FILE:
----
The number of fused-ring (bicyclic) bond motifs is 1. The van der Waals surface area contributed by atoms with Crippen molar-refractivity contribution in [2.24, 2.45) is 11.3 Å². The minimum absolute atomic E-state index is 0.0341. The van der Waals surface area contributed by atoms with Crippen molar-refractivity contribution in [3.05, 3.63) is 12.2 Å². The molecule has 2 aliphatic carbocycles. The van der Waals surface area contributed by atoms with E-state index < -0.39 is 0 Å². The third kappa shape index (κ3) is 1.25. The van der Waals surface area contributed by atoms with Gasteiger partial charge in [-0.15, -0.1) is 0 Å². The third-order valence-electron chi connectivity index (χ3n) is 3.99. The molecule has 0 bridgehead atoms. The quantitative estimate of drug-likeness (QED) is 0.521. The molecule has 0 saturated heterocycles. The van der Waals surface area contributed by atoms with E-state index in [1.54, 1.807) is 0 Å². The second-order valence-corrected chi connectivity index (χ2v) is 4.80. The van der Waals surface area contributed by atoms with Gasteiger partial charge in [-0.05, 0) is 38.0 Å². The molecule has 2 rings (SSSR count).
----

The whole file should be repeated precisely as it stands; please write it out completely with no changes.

The number of fused-ring (bicyclic) bond motifs is 1. The van der Waals surface area contributed by atoms with Crippen molar-refractivity contribution in [2.24, 2.45) is 11.3 Å². The minimum absolute atomic E-state index is 0.0341. The van der Waals surface area contributed by atoms with Crippen molar-refractivity contribution in [3.05, 3.63) is 12.2 Å². The molecule has 2 aliphatic carbocycles. The van der Waals surface area contributed by atoms with E-state index < -0.39 is 0 Å². The third kappa shape index (κ3) is 1.25. The van der Waals surface area contributed by atoms with Gasteiger partial charge in [-0.15, -0.1) is 0 Å². The third-order valence-electron chi connectivity index (χ3n) is 3.99. The molecule has 0 bridgehead atoms. The quantitative estimate of drug-likeness (QED) is 0.521. The molecule has 0 saturated heterocycles. The van der Waals surface area contributed by atoms with E-state index in [1.54, 1.807) is 0 Å². The second-order valence-corrected chi connectivity index (χ2v) is 4.80. The van der Waals surface area contributed by atoms with Gasteiger partial charge in [-0.05, 0) is 38.0 Å². The molecule has 2 rings (SSSR count).